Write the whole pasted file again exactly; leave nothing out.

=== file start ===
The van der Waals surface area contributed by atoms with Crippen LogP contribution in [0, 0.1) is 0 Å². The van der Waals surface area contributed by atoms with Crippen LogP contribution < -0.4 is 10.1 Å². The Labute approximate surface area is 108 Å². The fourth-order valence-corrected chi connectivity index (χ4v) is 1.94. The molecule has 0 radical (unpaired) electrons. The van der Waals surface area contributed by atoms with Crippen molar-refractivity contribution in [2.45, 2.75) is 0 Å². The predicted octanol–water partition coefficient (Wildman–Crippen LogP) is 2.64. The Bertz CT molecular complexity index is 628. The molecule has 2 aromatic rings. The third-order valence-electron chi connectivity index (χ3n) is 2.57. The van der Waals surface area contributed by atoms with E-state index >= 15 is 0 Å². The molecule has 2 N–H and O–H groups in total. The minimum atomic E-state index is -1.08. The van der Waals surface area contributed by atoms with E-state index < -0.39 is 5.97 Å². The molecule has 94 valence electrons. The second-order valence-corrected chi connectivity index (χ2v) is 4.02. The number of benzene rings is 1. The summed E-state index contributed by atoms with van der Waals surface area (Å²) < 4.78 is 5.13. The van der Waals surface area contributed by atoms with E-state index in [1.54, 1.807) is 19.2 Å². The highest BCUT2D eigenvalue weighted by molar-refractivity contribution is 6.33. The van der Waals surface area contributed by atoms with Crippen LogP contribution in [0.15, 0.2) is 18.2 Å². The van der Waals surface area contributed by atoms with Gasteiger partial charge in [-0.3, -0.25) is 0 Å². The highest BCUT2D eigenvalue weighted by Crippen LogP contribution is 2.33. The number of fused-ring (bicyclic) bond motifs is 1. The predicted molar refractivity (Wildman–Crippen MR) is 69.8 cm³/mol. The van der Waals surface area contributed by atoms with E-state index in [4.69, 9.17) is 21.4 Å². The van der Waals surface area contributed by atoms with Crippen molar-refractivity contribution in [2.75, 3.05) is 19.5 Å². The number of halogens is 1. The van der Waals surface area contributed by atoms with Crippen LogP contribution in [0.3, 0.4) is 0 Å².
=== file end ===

The van der Waals surface area contributed by atoms with Crippen LogP contribution in [0, 0.1) is 0 Å². The van der Waals surface area contributed by atoms with Crippen LogP contribution < -0.4 is 10.1 Å². The Labute approximate surface area is 108 Å². The fourth-order valence-corrected chi connectivity index (χ4v) is 1.94. The molecule has 0 radical (unpaired) electrons. The van der Waals surface area contributed by atoms with Crippen molar-refractivity contribution in [2.45, 2.75) is 0 Å². The predicted octanol–water partition coefficient (Wildman–Crippen LogP) is 2.64. The Bertz CT molecular complexity index is 628. The molecule has 2 aromatic rings. The third-order valence-electron chi connectivity index (χ3n) is 2.57. The van der Waals surface area contributed by atoms with E-state index >= 15 is 0 Å². The molecule has 2 N–H and O–H groups in total. The minimum atomic E-state index is -1.08. The van der Waals surface area contributed by atoms with E-state index < -0.39 is 5.97 Å². The molecule has 94 valence electrons. The second-order valence-corrected chi connectivity index (χ2v) is 4.02. The number of benzene rings is 1. The summed E-state index contributed by atoms with van der Waals surface area (Å²) < 4.78 is 5.13. The van der Waals surface area contributed by atoms with E-state index in [1.54, 1.807) is 19.2 Å². The highest BCUT2D eigenvalue weighted by molar-refractivity contribution is 6.33. The van der Waals surface area contributed by atoms with Crippen LogP contribution in [0.15, 0.2) is 18.2 Å². The van der Waals surface area contributed by atoms with Gasteiger partial charge in [-0.3, -0.25) is 0 Å². The highest BCUT2D eigenvalue weighted by Crippen LogP contribution is 2.33. The number of fused-ring (bicyclic) bond motifs is 1. The predicted molar refractivity (Wildman–Crippen MR) is 69.8 cm³/mol. The van der Waals surface area contributed by atoms with E-state index in [4.69, 9.17) is 21.4 Å². The van der Waals surface area contributed by atoms with Crippen molar-refractivity contribution in [2.75, 3.05) is 19.5 Å². The number of halogens is 1. The van der Waals surface area contributed by atoms with Crippen LogP contribution in [0.3, 0.4) is 0 Å².